Tuesday, January 24, 2012

Testing Tuesday: Accommodating Students

I've been pretty busy today and didn't have much time for today's Testing Tuesday.  BUT, I wanted to talk briefly about how to handle difficult testing situations with challenging students.  

We have a good amount of freedom to have students test in various settings around the building.  Students can test with paras and teachers in whatever setting we feel best sets them up for success.  During our six days of testing I usually only have about half of my class in the computer lab with me.  The rest of my students are in other settings where I feel they'll be able to do their best.

The biggest thing is to know what is allowed by your school / district / state.  I'm one of the head assessment people in my building now, so I've been studying up on what is and isn't allowed.  There are a lot of specifics on taking the test itself, but some accommodations are pretty much just good practice in any testing situation.

If you have this freedom, here are a few suggestions on how to set students up for success.

  1. Make sure students are comfortable with the person they're testing with.  Some of my lower students spend a lot of time with some of our paras when they do interventions.  I have to say my paras are the real rock stars and really build great relationships with the kids.  A child will want to perform their best with someone who they know and trust.  I really try to not have my students test with someone they don't have a relationship with.  
  2. Find the time of day when kids are most alert.  It ends up most years that my class tests first thing in the morning.  For most kids this is best, but for some, it's not.  For example, I had a student a few years ago who always had a rough morning getting from home to school in one piece.  Her mom would walk her to class and I could always tell by the looks on their faces how the day had started.  For this student, afternoons were the best times to test.  If the morning was rough it was usually forgotten by the afternoon.  Kids don't test well when their minds are elsewhere.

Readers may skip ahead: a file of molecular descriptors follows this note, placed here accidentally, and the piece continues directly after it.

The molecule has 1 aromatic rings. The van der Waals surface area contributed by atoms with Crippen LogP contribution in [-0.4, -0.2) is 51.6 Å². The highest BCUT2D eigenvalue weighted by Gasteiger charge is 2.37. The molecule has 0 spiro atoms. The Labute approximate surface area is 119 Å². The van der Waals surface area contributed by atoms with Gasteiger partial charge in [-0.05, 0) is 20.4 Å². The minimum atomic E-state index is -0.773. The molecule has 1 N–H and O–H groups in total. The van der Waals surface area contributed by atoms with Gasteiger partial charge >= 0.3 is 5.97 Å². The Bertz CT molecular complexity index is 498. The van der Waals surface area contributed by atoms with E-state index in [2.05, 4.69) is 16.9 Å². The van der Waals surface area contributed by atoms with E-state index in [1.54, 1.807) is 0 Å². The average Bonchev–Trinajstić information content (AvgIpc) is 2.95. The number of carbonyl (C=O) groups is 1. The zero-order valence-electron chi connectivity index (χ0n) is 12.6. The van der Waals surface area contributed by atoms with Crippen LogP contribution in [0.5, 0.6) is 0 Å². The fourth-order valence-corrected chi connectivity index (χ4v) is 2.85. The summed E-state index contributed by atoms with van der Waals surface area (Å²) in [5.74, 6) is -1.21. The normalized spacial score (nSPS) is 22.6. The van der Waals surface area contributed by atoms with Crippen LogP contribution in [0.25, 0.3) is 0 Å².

3. Give 'em a break!  If your assessments aren't timed (like ours), let you students take their time so that they're more relaxed.  Each part of our tests usually takes the kids only 45 minutes or so, but that can still be a long time to sit and work.  I encourage my students to get up and take a quiet stretch break every few problems.  I also allow my students to bring snacks during testing weeks.  If we test first thing in the morning I encourage them to eat a good breakfast, but allow the kids to enjoy a snack afterwards.  If we test later in the morning I let my kids enjoy their healthy snack before going to the testing rooms.

How do you accommodate students during testing?  


  1. My state is pretty picky and has to approve all accommodations expect for Visual, Verbal, and Tactile reminders to stay on task and frequent breaks. With approval, we can do small group testing, have the questions and answers read to the kids (in specific situations) and the use of various tools, such as a 100s chart or a place value chart. However, this only applies to Special Education students who qualify for these accommodations. Our 504 students also have a few accommodations, but they're blanketed. Other than that, the general education students have to take the test in the same environment and in the same way. This year with new standards for testing (harder than before) we only have four hours to complete the test, including breaks for restroom, water, and brain breaks! Some kids used to take all day for these lengthy tests, so we are stressing out!

    Buzzing with Ms. B

    1. Wow! That really stinks... We have to fill out documentation on all students, but thankfully we have to flexibility to test in whatever setting we feel is best for the kids. The big thing is that we're putting these accommodations in place before testing... Such as we have them take practice tests or a chapter math test in a small group setting.


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